State May Be Double-Charging Some Health Care Professionals for Licensure

The state over-collects license fees on some health care professionals to the tune of an extra $1 million a year, according to Assembly member Jim Patterson (R-Fresno) who introduced a bill this week to change the way those fees are collected.

AB 483, by Patterson and co-authored by Assembly member Rich Gordon (D-Menlo Park), is designed to end a practice of charging full initial license fees and duplicative renewal fees on birthdays. According to Patterson, some health care professionals pay all of their license fees upon graduation from school, and then are hit with renewal fees when their birthday comes around — even if that birthday is just weeks after paying the initial license fee, Patterson said.

“If someone gets licensed and pays in January, and if their birthday is in March, then they have to pay again for renewal [right away],” Patterson said. “These people are penalized almost a million dollars a year. That’s a significant over-collection.”

Patterson, a longtime member of the Assembly Committee on Health, raised this issue during the last session when he authored AB 1758, a similar bill that passed an Assembly floor vote but stalled in the Senate Committee on Appropriations.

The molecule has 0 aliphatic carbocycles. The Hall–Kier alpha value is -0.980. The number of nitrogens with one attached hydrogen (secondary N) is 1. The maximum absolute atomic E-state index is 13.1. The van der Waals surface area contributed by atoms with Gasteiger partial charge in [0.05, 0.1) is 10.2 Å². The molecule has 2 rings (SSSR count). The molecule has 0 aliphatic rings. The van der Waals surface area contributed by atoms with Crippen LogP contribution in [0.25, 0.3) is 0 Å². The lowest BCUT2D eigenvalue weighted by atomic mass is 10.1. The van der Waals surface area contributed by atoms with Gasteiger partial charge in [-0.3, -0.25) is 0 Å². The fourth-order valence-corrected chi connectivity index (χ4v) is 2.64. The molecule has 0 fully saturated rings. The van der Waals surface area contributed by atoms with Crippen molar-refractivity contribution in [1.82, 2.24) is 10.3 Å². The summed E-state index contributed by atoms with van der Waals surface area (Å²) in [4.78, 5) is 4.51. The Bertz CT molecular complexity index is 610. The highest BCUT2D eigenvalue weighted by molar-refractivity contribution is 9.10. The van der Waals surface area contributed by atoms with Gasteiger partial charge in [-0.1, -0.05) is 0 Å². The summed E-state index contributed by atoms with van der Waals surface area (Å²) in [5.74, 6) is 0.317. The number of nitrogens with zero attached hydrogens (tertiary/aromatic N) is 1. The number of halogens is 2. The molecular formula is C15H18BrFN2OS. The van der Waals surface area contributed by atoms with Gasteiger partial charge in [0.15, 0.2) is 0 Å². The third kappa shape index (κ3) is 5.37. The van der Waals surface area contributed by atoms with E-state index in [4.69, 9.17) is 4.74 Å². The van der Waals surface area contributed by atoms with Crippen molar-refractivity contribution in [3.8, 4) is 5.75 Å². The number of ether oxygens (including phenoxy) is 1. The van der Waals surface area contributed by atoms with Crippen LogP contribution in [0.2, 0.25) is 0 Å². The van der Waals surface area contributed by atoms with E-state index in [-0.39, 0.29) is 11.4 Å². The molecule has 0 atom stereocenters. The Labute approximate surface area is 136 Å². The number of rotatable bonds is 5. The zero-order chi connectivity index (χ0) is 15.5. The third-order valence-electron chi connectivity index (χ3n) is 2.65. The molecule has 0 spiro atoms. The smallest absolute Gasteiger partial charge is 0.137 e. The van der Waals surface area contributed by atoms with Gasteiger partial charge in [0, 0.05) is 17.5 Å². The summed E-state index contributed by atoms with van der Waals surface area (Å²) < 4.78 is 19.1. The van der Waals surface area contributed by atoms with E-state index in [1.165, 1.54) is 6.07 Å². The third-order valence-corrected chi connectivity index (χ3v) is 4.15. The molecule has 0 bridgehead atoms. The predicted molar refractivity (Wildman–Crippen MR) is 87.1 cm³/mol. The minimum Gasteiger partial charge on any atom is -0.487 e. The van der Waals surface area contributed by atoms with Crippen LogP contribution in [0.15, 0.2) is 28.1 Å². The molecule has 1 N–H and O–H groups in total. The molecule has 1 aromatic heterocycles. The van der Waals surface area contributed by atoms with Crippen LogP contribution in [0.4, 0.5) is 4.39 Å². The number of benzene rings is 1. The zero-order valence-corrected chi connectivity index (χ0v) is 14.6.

“We are resubmitting this one,” Patterson said. “The basic case was that the administration said they needed the million dollars. They were acting as if it’s their money, but it’s not theirs.”

This time around, Patterson said the bill will have a different outcome, in part because he has lined up support among a number of Democrats. “It’s a bipartisan bill,” he said of Gordon’s co-authorship. “We may not always have everything in common, but this one is so obviously a no-brainer.”

The long list of licenses affected includes acupuncturists, dental hygienists, dentists, occupational therapists, physical therapists, physicians, surgeons, psychologists, veterinarians and veterinary technicians, Patterson said.

Patterson’s plan is to prorate the initial fee charges people pefore their birthdays.

First stop for the bill will be the Assembly Committee on Business and Professions.

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